or how much of the world”s culture can god extract from each of the true believers,and do good for him….

  4.   Bobby Valentine Says:

    Some will be totally put off by the notion of “forgiving God.” How dare we even think such things?? But I find in scripture some folks who are pretty ticked off at him.

    I remember reading Philip Yancy’s book years ago, “Disappointment with God” and simply had no clue what he was talking about. I mean I appreciated his prose and stuff but I just had not lived enough life to “understand” the wisdom he was sharing. But forgiving God has become a very meaningful concept for me. There are so many things that just simply do not make sense … any at all! Yet I find I cannot let go.

    Thanks for post that is true to authentic faith.

    Bobby Valentine

  5.   K. Rex Butts Says:

    This is why I love the story of Job. After our son died, my wife and I were originally able to praise God in spite of our profound pain. But as time went on the bitterness and anger began setting in. It was not until we learned to let go did the comfort truly come.

    I would also point out that such letting go and finding comfort did not occur simultaniously for my wife and I. No two journey’s on the road of suffering are exactly the same. We all travel at different speeds and encouter different stops and obstacles along the way. Sometimes “church” would be a much more comforting environment if everyone in the church understood that.

    Wonderful post!


  6.   Terrell Says:

    Clinical depression was/is the pits. It controlled my life for about 15 months. Same daily routine of misery. Consuming misery! If you’ve never been there I pray you never do.

    One typical morning (2 or 3 a.m.) while praying prostrate, I told God that if my son was sick and I had the power to cure him yet refused to do so that I would be considered an unfit father. Yet, here I am, His son, and only he had the cure/power but he refused to give it.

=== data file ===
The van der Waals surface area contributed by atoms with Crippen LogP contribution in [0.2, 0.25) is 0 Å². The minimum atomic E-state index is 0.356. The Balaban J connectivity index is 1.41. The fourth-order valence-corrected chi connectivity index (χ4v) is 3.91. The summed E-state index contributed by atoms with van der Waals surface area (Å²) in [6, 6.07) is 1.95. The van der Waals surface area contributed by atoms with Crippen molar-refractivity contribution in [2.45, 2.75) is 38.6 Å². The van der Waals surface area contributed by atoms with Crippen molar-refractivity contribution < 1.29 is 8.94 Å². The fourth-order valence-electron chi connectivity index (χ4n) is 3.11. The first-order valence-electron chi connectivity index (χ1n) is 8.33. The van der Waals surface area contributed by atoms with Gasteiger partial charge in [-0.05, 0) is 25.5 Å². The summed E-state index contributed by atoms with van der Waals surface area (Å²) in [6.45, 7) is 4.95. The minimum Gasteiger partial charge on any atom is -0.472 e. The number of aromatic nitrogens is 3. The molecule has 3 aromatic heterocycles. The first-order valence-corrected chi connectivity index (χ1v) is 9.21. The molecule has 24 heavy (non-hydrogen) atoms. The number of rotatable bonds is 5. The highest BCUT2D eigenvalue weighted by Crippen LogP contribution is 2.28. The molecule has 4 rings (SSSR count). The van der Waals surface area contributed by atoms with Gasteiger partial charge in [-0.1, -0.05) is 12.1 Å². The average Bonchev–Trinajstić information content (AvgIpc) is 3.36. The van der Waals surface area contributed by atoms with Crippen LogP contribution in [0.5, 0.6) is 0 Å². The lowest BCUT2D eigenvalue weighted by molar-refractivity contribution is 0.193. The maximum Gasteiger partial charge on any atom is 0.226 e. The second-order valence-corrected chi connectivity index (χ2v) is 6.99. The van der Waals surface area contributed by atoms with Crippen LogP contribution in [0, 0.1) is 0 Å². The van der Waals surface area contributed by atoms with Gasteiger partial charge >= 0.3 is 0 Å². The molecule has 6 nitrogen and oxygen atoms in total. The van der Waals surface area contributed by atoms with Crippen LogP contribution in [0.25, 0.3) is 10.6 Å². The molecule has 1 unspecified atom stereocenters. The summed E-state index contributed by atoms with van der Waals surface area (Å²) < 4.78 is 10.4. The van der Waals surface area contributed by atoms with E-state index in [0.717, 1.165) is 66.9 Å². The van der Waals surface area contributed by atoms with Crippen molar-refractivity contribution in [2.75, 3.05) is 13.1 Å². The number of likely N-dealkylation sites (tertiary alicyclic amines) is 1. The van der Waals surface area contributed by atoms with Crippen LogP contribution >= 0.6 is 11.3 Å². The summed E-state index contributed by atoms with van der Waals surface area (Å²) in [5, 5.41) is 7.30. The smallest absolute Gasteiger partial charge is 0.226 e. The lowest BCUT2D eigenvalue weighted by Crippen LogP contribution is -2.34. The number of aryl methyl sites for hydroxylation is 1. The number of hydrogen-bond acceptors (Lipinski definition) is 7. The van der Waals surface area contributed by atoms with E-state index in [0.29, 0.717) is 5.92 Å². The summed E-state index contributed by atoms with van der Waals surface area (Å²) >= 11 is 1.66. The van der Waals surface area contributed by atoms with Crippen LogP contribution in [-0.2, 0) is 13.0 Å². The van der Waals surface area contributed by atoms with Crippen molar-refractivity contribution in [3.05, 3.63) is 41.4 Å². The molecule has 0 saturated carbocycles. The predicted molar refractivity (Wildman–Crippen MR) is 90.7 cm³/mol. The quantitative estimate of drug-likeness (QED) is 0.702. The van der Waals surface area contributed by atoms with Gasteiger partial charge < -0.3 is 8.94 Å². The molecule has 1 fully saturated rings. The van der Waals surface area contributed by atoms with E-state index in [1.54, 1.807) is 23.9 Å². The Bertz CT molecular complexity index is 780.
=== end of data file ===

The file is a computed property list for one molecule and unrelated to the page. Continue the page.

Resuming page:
Yet, I promised God that morning that I would continue to try to be faithful whether he cured me or not. I suspect it was the most gut-wrenching, sincere prayer of my life.

    Emotionally, I continue to struggle as a result of some of the things I lost and found during that time. It’s my belief that in some way God put me through that experience. I’ve not yet thanked God for that time; perhaps due to my own immaturity. Just can’t seem to bring myself to that point. Perhaps rather than thank him I should try to forgive him. Tough concept.

  7.   John Mark Hicks Says:


    I tend to think about it this way: “God, I didn’t like that; and I resent that for some reason you thought that was the best way to guide my life, teach me something and lead me into your life. It doesn’t make any sense to me and it is still hurts. But I trust you because you love me and are greater than my heart, greater than the cosmos itself. So, I will let go of my resentment–though I still don’t like what happened–and trust that your purposes are redemptive, loving and fruitful for my life and the cosmos itself.”

    And it has taken me a long time to get there…..

    John Mark

  8.   Terrell Says:

    John Mark,

    I’ve heard others actually thank God for their troubles because of what they learned in their misery; they’ve managed to see their troubles as the redemptive work of God. I can understand. I’ve learned many things from my experiences for which I am grateful, things that perhaps I would not have learned w/o the depression. Several times I’ve wanted to thank God but I just haven’t managed to get the words out of my mouth. Maybe I’m afraid that should I thank him he might send some more!?